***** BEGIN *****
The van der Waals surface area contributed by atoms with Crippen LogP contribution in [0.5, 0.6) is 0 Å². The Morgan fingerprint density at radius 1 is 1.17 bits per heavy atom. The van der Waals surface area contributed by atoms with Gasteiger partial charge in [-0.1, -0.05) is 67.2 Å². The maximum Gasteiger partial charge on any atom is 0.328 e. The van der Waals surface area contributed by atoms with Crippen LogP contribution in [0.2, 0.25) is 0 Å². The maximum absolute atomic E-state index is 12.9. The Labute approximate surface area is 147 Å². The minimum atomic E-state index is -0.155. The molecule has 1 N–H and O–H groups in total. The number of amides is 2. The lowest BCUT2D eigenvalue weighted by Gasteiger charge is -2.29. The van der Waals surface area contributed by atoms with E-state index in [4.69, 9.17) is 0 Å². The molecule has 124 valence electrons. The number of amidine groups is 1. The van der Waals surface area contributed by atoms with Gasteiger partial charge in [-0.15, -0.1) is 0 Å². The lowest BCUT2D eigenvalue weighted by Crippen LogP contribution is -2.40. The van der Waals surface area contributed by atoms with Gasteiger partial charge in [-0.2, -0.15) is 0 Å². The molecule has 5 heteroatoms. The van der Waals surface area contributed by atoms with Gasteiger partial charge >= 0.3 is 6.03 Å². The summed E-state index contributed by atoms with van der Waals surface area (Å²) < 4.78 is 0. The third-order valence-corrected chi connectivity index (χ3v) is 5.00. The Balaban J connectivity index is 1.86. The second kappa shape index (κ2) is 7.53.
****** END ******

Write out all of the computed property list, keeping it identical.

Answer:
The van der Waals surface area contributed by atoms with Crippen LogP contribution in [0.5, 0.6) is 0 Å². The Morgan fingerprint density at radius 1 is 1.17 bits per heavy atom. The van der Waals surface area contributed by atoms with Gasteiger partial charge in [-0.1, -0.05) is 67.2 Å². The maximum Gasteiger partial charge on any atom is 0.328 e. The van der Waals surface area contributed by atoms with Crippen LogP contribution in [0.2, 0.25) is 0 Å². The maximum absolute atomic E-state index is 12.9. The Labute approximate surface area is 147 Å². The minimum atomic E-state index is -0.155. The molecule has 1 N–H and O–H groups in total. The number of amides is 2. The lowest BCUT2D eigenvalue weighted by Gasteiger charge is -2.29. The van der Waals surface area contributed by atoms with E-state index in [4.69, 9.17) is 0 Å². The molecule has 124 valence electrons. The number of amidine groups is 1. The van der Waals surface area contributed by atoms with Gasteiger partial charge in [-0.15, -0.1) is 0 Å². The lowest BCUT2D eigenvalue weighted by Crippen LogP contribution is -2.40. The van der Waals surface area contributed by atoms with Gasteiger partial charge in [-0.2, -0.15) is 0 Å². The molecule has 5 heteroatoms. The van der Waals surface area contributed by atoms with Gasteiger partial charge >= 0.3 is 6.03 Å². The summed E-state index contributed by atoms with van der Waals surface area (Å²) < 4.78 is 0. The third-order valence-corrected chi connectivity index (χ3v) is 5.00. The Balaban J connectivity index is 1.86. The second kappa shape index (κ2) is 7.53.